“People don’t really bother investing in their own memory anymore,” states French graphic designer Amaury Hamon. “Digital devices remember everything for us. Our memory is externalised, left unchallenged,” he explains. Despite this, we live in a world of self-improvement – one of self-help books and motivational Instagram pages – and so Amaury set about creating his own manual, that reeducates us on how to use our own capacity to remember.
Throughout the 360 pages of Grandmaster Mind, Amaury gradually presents the art of memory – an ancient discipline that involves a set of techniques focusing on having a “cultivated memory,” similar to how medieval scholars would memorise entire books or speeches. It gradually teaches the reader how to use said techniques to “re-encode mundane data such as lists or numbers into more memorable visual narratives.”
Comprised of stock imagery, 2D imagery processed via 3D code and a literal journey from “beginner to Grandmaster,” the book finishes with a conclusion on how Grandmaster Mind’s techniques have been used to the extreme at competitions. “In those, Grandmasters of memory compete to reach the highest performance,” Amaury explains. The book finishes with a series of interviews with competitors, alongside statistics of world records and world rankings inspiring the name Grandmaster Mind.
The core technique explored throughout the project is that of the Memory Palace. It focusses on the concept of storing mental images in memorised virtual spaces (called memory palaces), often based on real places that we know such as a home or a school. “Remembering then becomes a game,” Amaury explains. Recalling what you need to involves walking around the virtual space, visiting “visual keys that, when linked together, weaves unforgettable narratives.”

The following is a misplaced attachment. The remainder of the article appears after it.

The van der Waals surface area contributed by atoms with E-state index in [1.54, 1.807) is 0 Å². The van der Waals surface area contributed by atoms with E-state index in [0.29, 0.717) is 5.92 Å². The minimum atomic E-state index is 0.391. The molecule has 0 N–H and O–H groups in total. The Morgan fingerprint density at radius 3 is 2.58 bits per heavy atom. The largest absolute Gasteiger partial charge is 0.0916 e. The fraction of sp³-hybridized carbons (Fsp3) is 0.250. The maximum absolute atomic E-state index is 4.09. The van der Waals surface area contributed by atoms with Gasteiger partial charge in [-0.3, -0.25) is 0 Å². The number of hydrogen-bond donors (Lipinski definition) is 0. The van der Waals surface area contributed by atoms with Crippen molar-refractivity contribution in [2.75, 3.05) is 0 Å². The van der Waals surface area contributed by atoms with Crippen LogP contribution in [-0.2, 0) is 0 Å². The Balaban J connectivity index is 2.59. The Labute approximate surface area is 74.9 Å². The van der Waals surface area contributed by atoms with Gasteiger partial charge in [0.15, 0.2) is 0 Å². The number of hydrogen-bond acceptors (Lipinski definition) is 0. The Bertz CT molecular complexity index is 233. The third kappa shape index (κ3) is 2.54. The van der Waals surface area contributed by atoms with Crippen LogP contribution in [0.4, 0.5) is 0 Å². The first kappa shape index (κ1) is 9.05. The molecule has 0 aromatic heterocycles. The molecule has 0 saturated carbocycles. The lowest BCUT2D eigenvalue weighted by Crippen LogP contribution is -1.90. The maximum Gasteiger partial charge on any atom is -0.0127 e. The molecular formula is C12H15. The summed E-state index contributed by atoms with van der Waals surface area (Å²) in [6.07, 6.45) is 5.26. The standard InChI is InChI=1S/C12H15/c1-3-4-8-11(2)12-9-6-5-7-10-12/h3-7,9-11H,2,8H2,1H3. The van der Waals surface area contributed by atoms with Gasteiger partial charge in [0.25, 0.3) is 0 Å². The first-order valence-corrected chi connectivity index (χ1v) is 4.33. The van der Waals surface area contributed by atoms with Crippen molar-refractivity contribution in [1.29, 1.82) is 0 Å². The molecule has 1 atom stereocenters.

The publication is routed in thorough and in-depth research, something that typifies Amaury’s approach to design: “When I first start a project, I really enjoy working as an investigator, spending hours in the library and online, finding visual references that could inspire my design core elements,” he explains. When it comes to the actual designing, he sets up systems and grids in order to make decisions objectively and not only on an emotional level. “I am fascinated by the way designers or artists achieve creativity through restraints,” he tells It’s Nice That, stating Designing Programmes by Karl Gerstner and Conditional Design Workbook by Luna Maurer, Roel Wouters, Jonathan Puckey and Edo Paulus as inspirations for his own practice.
Amaury was first introduced to a wide range of creative disciplines by his older brother, but later rooted his interests in graphic design through his love of skateboarding. Having graduated with a bachelor in graphic design from ECAL in June 2017, his practice is now divided in two parts: working as teaching assistant at ECAL and freelance designer at Studio Jonathan Hares.
- The legacy of late NYC street photographer Arlene Gottfried
- Nice Magazine nurtures and honestly represents young talent from the African continent
- Designer Raoul Gottschling on branding shape-shifting spaces and happy accidents
- Judit Kristensen on the pace and vulnerability of her pencil portraits
- Kim Jakobsen To's honest and impeccably stylish photography
- Graphic designer Johanna Burai's work is as critical and politically charged as ever
- Lacoste swaps famous crocodile logo for ten endangered species
- Director of Taylor Swift's Delicate video accused of copying Spike Jonze’s Kenzo advert
- These Swedish kids designed a typeface to celebrate their neighbourhood
- Discover Harvard student Mindy Seu's research-focused design practice
- A new Vitra Museum exhibition shows the hedonistic history of nightclub design
- Forget about Playboy; Leste is the community-led magazine of new erotics